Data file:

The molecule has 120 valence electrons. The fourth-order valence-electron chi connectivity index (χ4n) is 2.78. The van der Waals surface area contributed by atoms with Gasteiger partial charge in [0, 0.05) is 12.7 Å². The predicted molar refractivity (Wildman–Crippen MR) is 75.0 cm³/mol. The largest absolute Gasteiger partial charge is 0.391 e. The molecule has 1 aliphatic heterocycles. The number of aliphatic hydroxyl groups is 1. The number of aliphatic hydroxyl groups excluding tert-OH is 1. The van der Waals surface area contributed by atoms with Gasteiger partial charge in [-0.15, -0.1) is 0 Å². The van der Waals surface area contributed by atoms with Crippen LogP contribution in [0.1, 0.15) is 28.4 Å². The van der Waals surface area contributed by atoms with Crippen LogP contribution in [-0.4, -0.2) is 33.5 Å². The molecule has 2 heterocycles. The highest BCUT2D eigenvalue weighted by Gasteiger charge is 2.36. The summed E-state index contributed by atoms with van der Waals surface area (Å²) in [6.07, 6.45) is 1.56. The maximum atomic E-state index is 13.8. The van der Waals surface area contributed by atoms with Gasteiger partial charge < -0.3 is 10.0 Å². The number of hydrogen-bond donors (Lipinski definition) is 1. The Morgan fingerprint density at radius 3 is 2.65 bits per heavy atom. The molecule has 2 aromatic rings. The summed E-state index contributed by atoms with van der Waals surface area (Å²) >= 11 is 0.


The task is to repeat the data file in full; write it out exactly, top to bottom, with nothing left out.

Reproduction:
The molecule has 120 valence electrons. The fourth-order valence-electron chi connectivity index (χ4n) is 2.78. The van der Waals surface area contributed by atoms with Gasteiger partial charge in [0, 0.05) is 12.7 Å². The predicted molar refractivity (Wildman–Crippen MR) is 75.0 cm³/mol. The largest absolute Gasteiger partial charge is 0.391 e. The molecule has 1 aliphatic heterocycles. The number of aliphatic hydroxyl groups is 1. The number of aliphatic hydroxyl groups excluding tert-OH is 1. The van der Waals surface area contributed by atoms with Gasteiger partial charge in [-0.15, -0.1) is 0 Å². The van der Waals surface area contributed by atoms with Crippen LogP contribution in [0.1, 0.15) is 28.4 Å². The van der Waals surface area contributed by atoms with Crippen LogP contribution in [-0.4, -0.2) is 33.5 Å². The molecule has 2 heterocycles. The highest BCUT2D eigenvalue weighted by Gasteiger charge is 2.36. The summed E-state index contributed by atoms with van der Waals surface area (Å²) in [6.07, 6.45) is 1.56. The maximum atomic E-state index is 13.8. The van der Waals surface area contributed by atoms with Gasteiger partial charge < -0.3 is 10.0 Å². The number of hydrogen-bond donors (Lipinski definition) is 1. The Morgan fingerprint density at radius 3 is 2.65 bits per heavy atom. The molecule has 2 aromatic rings. The summed E-state index contributed by atoms with van der Waals surface area (Å²) >= 11 is 0.